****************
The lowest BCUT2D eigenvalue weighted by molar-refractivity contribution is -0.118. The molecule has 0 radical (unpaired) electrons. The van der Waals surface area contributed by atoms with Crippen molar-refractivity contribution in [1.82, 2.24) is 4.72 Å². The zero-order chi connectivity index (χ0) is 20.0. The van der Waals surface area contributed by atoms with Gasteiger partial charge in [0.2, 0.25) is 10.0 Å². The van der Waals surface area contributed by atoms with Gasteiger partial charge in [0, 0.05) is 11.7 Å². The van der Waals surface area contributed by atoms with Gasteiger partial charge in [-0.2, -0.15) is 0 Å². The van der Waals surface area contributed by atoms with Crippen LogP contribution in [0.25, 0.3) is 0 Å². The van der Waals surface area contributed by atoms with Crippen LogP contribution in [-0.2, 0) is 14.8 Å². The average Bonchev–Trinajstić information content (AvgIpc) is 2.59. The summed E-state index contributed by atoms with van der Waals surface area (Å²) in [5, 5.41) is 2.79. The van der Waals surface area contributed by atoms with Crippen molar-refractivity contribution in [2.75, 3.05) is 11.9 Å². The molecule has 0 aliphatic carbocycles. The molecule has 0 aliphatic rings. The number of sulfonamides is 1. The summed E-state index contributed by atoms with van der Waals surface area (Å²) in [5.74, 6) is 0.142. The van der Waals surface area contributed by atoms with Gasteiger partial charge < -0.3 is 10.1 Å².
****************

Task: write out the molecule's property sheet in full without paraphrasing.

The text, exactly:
The lowest BCUT2D eigenvalue weighted by molar-refractivity contribution is -0.118. The molecule has 0 radical (unpaired) electrons. The van der Waals surface area contributed by atoms with Crippen molar-refractivity contribution in [1.82, 2.24) is 4.72 Å². The zero-order chi connectivity index (χ0) is 20.0. The van der Waals surface area contributed by atoms with Gasteiger partial charge in [0.2, 0.25) is 10.0 Å². The van der Waals surface area contributed by atoms with Gasteiger partial charge in [0, 0.05) is 11.7 Å². The van der Waals surface area contributed by atoms with Gasteiger partial charge in [-0.2, -0.15) is 0 Å². The van der Waals surface area contributed by atoms with Crippen LogP contribution in [0.25, 0.3) is 0 Å². The van der Waals surface area contributed by atoms with Crippen LogP contribution in [-0.2, 0) is 14.8 Å². The average Bonchev–Trinajstić information content (AvgIpc) is 2.59. The summed E-state index contributed by atoms with van der Waals surface area (Å²) in [5, 5.41) is 2.79. The van der Waals surface area contributed by atoms with Crippen molar-refractivity contribution in [2.75, 3.05) is 11.9 Å². The molecule has 0 aliphatic carbocycles. The molecule has 0 aliphatic rings. The number of sulfonamides is 1. The summed E-state index contributed by atoms with van der Waals surface area (Å²) in [5.74, 6) is 0.142. The van der Waals surface area contributed by atoms with Gasteiger partial charge < -0.3 is 10.1 Å².